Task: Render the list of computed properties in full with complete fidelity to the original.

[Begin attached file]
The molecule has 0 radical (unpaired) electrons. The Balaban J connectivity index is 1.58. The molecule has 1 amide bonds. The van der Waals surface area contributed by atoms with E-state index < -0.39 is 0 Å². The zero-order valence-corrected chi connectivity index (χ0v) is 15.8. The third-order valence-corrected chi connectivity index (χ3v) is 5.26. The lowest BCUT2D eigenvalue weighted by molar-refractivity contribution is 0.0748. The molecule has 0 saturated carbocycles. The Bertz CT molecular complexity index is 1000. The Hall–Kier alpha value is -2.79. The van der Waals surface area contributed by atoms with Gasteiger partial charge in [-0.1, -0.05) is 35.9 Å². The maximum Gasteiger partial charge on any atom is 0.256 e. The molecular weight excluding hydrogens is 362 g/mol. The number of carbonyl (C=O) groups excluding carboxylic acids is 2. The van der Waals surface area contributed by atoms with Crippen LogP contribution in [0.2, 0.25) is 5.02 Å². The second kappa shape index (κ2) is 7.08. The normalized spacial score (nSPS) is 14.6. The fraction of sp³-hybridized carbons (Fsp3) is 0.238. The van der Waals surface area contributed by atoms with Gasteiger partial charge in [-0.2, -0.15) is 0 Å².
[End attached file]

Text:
The molecule has 0 radical (unpaired) electrons. The Balaban J connectivity index is 1.58. The molecule has 1 amide bonds. The van der Waals surface area contributed by atoms with E-state index < -0.39 is 0 Å². The zero-order valence-corrected chi connectivity index (χ0v) is 15.8. The third-order valence-corrected chi connectivity index (χ3v) is 5.26. The lowest BCUT2D eigenvalue weighted by molar-refractivity contribution is 0.0748. The molecule has 0 saturated carbocycles. The Bertz CT molecular complexity index is 1000. The Hall–Kier alpha value is -2.79. The van der Waals surface area contributed by atoms with Gasteiger partial charge in [-0.1, -0.05) is 35.9 Å². The maximum Gasteiger partial charge on any atom is 0.256 e. The molecular weight excluding hydrogens is 362 g/mol. The number of carbonyl (C=O) groups excluding carboxylic acids is 2. The van der Waals surface area contributed by atoms with Crippen LogP contribution in [0.2, 0.25) is 5.02 Å². The second kappa shape index (κ2) is 7.08. The normalized spacial score (nSPS) is 14.6. The fraction of sp³-hybridized carbons (Fsp3) is 0.238. The van der Waals surface area contributed by atoms with Gasteiger partial charge in [-0.2, -0.15) is 0 Å².